What’s your favorite camera to shoot with? What’s so awesome about it?
I think that more important than the technology is the idea and the cinematic eye. The technology is a medium, and I use it in order to suit my purpose according to each project. Nowadays you could create with a huge range of tools and cameras. Of course good equipment allows you to bring out the best quality in your images, but sometimes your budget restricts you.
Is there a particular project of yours of which you’re especially proud?
One that I am currently working on with others, and I am in the process of developing more about it, is called “Promised Paradise.” The project talks about perception; depending on different factors, the things that were sold to us as “paradise”, when viewed from a different angle, space-time or perspective, could appear as the complete opposite.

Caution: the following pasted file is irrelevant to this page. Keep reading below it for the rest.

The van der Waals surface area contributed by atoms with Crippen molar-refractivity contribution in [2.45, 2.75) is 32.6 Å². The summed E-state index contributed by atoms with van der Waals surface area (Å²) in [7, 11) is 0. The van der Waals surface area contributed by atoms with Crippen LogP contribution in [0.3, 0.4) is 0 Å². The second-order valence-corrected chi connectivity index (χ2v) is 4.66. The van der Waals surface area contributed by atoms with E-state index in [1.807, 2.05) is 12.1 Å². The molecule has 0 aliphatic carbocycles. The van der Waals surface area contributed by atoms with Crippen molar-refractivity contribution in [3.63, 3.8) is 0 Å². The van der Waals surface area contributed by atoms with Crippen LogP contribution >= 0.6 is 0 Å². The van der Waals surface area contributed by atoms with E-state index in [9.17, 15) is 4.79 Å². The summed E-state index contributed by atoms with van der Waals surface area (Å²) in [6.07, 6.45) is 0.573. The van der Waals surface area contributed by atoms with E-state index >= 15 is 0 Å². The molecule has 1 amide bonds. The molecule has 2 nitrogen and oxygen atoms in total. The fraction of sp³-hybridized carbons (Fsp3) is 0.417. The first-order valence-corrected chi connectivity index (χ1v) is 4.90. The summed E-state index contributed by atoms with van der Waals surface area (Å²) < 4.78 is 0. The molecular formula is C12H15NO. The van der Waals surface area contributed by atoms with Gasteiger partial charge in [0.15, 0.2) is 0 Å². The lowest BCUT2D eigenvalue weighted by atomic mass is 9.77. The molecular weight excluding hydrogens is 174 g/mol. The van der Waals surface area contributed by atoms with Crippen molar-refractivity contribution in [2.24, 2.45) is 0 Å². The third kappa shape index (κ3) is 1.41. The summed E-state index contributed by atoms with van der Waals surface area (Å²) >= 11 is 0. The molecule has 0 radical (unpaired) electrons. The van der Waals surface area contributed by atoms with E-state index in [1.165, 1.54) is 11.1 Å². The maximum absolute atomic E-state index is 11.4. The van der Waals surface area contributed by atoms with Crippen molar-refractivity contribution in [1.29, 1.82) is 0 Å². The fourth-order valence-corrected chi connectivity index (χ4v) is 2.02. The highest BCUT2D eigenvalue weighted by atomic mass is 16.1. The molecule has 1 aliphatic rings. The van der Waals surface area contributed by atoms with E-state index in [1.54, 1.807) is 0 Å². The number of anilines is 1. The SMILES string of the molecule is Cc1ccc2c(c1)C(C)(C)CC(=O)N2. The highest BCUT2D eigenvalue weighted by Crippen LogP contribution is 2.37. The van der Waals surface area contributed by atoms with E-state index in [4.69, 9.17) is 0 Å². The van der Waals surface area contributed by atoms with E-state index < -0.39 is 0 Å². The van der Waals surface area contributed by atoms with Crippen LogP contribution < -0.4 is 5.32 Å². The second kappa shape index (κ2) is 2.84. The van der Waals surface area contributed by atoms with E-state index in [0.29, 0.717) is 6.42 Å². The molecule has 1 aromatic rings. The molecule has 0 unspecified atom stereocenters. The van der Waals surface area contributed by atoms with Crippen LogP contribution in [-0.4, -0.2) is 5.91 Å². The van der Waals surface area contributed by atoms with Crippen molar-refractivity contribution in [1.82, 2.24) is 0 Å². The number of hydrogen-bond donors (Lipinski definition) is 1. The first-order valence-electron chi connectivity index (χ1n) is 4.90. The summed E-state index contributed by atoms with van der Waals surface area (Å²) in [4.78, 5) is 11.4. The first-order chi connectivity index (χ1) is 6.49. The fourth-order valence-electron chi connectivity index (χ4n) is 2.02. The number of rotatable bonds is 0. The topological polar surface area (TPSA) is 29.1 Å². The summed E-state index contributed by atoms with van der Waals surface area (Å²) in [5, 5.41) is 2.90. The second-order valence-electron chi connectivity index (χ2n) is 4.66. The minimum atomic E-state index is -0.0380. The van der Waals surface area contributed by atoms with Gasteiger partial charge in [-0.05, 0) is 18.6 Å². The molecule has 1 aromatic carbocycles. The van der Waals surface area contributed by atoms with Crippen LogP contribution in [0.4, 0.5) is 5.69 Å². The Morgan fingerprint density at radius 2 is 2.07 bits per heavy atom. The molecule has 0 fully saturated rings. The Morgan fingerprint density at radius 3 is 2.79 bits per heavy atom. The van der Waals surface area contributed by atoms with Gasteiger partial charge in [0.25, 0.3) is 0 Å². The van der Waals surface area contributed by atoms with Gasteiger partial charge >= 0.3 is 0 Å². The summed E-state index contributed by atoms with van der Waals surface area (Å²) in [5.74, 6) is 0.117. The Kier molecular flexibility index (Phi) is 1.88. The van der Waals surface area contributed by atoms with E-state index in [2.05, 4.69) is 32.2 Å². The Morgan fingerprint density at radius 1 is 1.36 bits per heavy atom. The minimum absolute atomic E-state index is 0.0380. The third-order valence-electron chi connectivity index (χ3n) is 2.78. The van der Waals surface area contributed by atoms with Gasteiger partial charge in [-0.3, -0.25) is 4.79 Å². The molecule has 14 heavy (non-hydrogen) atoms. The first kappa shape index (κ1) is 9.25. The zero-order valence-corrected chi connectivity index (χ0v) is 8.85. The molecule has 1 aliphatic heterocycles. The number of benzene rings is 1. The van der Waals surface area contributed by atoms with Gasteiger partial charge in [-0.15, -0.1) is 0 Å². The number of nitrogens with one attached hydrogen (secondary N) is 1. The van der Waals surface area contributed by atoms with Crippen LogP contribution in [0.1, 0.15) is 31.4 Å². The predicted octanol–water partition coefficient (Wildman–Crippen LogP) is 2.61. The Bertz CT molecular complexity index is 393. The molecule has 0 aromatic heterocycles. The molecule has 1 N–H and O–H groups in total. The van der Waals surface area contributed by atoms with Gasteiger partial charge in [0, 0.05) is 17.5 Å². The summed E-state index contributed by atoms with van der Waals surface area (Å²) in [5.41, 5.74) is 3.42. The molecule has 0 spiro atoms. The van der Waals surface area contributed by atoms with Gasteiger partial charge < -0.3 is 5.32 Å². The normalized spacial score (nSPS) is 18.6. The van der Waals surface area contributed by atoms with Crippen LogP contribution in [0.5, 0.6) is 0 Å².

For this project I focused on the Salton Sea. Back in the 1950s, the Salton Sea was one such paradise — a world class vacation destination for the rich and famous. It was suddenly abandoned by the masses after a series of droughts, floods, and fish die-offs. There are few remaining people living there, struggling to keep a remodeled version of the dream alive. In an era where exhibitionism and the loss of connection with the present moment leads us to think, if we determined as “normal” at all levels of existence, is nothing but folly invented by the man through his power interest.
What would be your dream client/project/collaboration?
I don’t have a specific one, as long as we connect, love and enjoy the project and the entire process.
Nowadays everyone has ‘cameras’ in their pockets and Instagram on their phones. How has this changed the photography game? How has this changed your photography game?
Today everyone has a camera. There are lower prices on reflex cameras, and your phone has a better camera too, with lots of filters you could use to improve your photos with just a click. Nowadays it can be more difficult to stand out because good photography surrounds us everywhere. At the same time, technology has made it so much easier for everyone to potentially be seen by the public through social media and the internet.